Following a wonderful upbeat weekend, Jean went back to Wells and I returned to Princeton. I would soon have my commission and be on my way to the Pacific to help invade Japan on the USS Marcus Island, CVE 77.

Wells' spring vacation started on March 18th and the Eisele's had scheduled a quiet party in Great Neck, Long Island on March 21st to announce the engagement.

On the morning of March 21st an elderly gentleman wearing a Western Union uniform rang our Baltimore doorbell. My mother answered the door and he handed her the telegram. She opened it and it read, "I regret to inform you that your son Staff Sergeant Sangree Mitchell Froelicher has been killed in action in Italy on March 4, 1945. He served his country with Honor. President Franklin D. Roosevelt."

The gentleman then asked my mother if she wished to respond.

On the evening of the 21st of March, the 1st day of spring, I was studying with seven others in our room in Brown Hall. The door was open and a 1st Class Petty Officer knocked and asked if I was present. I said yes. He stated, "Lt. Johnson wishes to see you." So off we went. A cold foggy night. Who was Lt. Johnson? What would he wish to see me about? Shortly, I was walking up the steps of a faculty house. Lt. Johnson greeted me, and asked me to take a seat in the gloomiest library I'd ever seen. Then came the questions: he checked my name and I.D., asked me where my home was and then, "do you have any brothers in the service?" I answered "two" and gave their names. He then asked where they were and I responded Bermuda and Italy. Now I knew someone was hurt. But, who? How badly? Lt. Johnson proceeded. He said, "I have some very bad news. Your father called me an hour ago to ask me to tell you that your brother Sangree had been killed in action in Iatly - on March 4th." The exact same day we had presented the ring to Jean.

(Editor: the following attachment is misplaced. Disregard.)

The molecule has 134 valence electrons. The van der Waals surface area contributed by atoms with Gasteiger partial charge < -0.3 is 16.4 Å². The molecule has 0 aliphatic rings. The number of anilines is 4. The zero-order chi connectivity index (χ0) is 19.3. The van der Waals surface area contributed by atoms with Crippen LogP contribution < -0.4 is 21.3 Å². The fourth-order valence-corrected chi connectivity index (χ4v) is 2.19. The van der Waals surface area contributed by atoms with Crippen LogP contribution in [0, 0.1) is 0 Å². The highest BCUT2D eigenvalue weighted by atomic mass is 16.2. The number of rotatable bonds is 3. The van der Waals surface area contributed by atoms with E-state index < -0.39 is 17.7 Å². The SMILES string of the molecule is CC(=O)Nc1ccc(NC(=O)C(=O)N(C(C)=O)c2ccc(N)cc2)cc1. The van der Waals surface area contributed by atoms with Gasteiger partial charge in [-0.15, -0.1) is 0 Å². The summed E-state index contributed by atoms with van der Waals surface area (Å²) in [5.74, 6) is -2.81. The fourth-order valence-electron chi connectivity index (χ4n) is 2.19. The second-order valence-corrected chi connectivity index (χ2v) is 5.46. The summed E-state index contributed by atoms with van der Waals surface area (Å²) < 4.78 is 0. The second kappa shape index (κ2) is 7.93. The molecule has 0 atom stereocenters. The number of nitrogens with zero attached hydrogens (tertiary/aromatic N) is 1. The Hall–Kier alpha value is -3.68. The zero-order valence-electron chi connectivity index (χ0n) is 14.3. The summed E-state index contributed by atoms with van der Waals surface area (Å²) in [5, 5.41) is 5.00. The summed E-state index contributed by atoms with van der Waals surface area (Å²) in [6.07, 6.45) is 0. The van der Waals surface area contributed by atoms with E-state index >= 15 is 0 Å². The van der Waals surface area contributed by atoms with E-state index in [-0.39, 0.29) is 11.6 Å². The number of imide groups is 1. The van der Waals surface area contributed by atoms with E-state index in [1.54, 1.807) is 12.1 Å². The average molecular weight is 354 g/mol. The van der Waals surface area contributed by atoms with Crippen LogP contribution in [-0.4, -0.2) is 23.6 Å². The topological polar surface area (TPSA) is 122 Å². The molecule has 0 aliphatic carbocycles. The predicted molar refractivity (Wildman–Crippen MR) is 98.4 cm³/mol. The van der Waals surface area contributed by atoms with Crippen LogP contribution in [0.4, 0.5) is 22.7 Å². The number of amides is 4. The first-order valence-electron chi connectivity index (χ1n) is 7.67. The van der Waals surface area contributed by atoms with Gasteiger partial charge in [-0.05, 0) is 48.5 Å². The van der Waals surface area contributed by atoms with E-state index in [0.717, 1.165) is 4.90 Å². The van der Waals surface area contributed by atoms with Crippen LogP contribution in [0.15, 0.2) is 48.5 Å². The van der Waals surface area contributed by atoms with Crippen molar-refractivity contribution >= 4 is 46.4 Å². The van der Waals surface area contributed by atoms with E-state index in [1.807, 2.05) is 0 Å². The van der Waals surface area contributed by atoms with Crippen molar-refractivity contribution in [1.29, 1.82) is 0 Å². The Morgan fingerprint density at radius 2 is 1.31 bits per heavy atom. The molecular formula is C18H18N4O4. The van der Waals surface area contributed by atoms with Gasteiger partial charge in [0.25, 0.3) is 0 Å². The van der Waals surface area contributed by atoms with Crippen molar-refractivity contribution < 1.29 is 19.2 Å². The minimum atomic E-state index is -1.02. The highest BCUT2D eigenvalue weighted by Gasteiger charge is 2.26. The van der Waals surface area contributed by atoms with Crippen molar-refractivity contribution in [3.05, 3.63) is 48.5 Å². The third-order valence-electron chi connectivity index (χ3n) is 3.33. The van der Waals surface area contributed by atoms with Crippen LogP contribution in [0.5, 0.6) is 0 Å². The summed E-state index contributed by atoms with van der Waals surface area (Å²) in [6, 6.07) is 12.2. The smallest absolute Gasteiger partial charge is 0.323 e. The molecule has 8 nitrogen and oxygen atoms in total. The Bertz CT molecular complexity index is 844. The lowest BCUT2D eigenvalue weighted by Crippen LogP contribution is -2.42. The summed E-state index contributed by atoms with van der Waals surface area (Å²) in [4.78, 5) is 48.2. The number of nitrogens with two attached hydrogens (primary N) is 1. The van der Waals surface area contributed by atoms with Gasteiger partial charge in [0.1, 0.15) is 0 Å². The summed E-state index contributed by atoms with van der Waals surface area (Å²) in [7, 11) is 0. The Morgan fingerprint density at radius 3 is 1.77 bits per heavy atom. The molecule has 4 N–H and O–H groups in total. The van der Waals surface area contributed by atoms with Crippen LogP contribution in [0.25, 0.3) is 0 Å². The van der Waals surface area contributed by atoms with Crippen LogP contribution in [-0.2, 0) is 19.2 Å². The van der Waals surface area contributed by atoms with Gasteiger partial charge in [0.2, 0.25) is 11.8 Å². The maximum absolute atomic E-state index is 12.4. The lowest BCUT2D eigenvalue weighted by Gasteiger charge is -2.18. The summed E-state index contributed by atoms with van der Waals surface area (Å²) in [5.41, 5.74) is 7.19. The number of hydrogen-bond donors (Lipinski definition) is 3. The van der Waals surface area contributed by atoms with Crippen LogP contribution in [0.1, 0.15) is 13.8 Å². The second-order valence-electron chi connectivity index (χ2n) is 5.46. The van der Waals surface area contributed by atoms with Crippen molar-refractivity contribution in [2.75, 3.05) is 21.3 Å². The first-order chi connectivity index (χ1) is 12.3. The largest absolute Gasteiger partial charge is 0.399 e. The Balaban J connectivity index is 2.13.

A month or so later, my parents received a supportive letter from Sangree's Platoon Lieutenant, First Lieutenant Floyd Hallett. He enclosed Sangree's identification bracelet, photos of Jean, and named the town in which Sangree had died. Sassomolare. Six months later they received the following letter and citation from Major General Edward Witsell:

WAR DEPARTMENT
THE ADJUTANT GENERAL'S OFFICE
WASHINGTON 25, D.C.

31 August 1945

Mr. Hans Froelicher, Jr.
1534 Bolton Street
Baltimore, Maryland

Dear Mr. Froelicher:

I have the honor to inform you that, by direction of the President, the Silver Star has been posthumously awarded to your son, Staff Sergeant Sangree M. Froelicher, Infantry. The citation is as follows:

SILVER STAR